Sprint Stretching for WiMax

A new tech push could buoy suppliers Nortel and Motorola.
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Sprint (S) - Get Report wants investors to look beyond its Nextel integration woes and focus on even bigger wireless plans.

The Reston, Va., telco is set to unveil a national wireless broadband project using not-fully-standardized technology known as Worldwide Interoperability of Microwave Access, or WiMax, to provide fast mobile Net connections.

Using licensed spectrum in the 2.5 gigahertz range, Sprint will have the ability to cover about 90% of the U.S. markets, say analysts. The company is expected to spend about $4.5 billion on network construction over the next two years or more, analysts say.

Sprint's ambitious endorsement of a much-hyped emerging technology should help divert the Street's attention from the company's dismal second-quarter performance, at least for the moment.

"One bad quarter isn't the end of the world," says Ovum analyst Roger Entner. "Wall Street sees things from a short-term perspective, but a CEO has to look at the long term."

WiMax is expected to take over where WiFi left off. The technology is said to offer fast mobile connections over a much broader territory than WiFi, which is limited to relatively small "hot spots."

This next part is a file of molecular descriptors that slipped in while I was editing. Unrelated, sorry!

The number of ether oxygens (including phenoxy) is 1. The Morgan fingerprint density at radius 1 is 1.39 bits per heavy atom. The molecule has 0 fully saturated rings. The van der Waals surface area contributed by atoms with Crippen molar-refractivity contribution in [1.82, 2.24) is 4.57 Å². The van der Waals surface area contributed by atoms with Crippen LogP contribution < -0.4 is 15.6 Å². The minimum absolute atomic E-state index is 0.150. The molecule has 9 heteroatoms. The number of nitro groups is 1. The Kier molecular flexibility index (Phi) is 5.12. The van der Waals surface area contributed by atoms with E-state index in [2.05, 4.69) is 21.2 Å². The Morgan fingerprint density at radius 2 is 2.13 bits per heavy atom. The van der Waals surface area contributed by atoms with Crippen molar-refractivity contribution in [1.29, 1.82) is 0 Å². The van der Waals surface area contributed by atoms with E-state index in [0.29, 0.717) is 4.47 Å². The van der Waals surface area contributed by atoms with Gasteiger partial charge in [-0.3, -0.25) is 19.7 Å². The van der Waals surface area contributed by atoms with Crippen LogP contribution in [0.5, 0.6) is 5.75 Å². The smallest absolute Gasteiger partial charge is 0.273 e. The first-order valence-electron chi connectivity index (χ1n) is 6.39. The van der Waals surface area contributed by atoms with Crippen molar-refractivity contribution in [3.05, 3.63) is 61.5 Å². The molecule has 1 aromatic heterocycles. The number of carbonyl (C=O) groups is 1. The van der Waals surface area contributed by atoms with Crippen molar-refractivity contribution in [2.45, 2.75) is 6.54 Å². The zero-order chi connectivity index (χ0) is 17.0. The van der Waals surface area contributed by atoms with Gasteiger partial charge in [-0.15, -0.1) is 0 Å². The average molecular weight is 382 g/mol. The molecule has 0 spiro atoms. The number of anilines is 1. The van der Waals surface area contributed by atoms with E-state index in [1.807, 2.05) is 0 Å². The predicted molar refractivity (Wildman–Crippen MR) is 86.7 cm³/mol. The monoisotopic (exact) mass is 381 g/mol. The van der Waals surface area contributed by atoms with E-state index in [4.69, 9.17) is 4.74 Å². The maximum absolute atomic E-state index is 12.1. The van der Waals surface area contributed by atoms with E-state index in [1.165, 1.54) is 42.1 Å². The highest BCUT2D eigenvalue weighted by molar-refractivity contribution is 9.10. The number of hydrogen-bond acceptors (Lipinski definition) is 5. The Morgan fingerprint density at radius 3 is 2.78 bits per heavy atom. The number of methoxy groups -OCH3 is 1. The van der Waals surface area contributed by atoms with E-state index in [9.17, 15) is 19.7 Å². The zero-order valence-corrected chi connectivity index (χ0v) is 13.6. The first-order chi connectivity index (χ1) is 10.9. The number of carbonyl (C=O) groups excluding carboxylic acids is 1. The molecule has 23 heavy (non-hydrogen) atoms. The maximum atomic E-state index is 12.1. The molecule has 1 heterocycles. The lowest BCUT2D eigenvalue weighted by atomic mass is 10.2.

Sprint's plan was certainly seen by industry observers as good news for WiMax gear suppliers like

Motorola

(MOT)

,

Nortel

(NT)

and

Intel

(INTC) - Get Report

. Presumably, prospects for some fat WiMax contracts will drive vendors toward a common solution on Sprint's behalf. This is especially attractive for outfits like Motorola and Nortel, which largely missed out on the industry's 3G expansion.

The only mobile tech infrastructure shop that doesn't come out shining perhaps is wireless standard bearer

Qualcomm

(QCOM) - Get Report

. The San Diego wireless giant had placed its broadband bets on rival approaches like evolution data only, or EV-DO, and flash orthogonal frequency division multiplexing, or OFDM.

But there's nothing to Sprint's plan that will immediately imperil Qualcomm, says JPMorgan analyst Ehud Gelblum in a note Tuesday.

"While this would be a negative for Qualcomm, the possibility remains remote and we would not expect these developments to occur, if they do, for at least two-to-three years," writes Gelblum, who rates Motorola buy and Qualcomm neutral.

Qualcomm shares fell 37 cents to $34.23; Motorola was up 6 cents to $23.16. Meanwhile, Sprint fell 17 cents to $16.77 in midday trading Tuesday.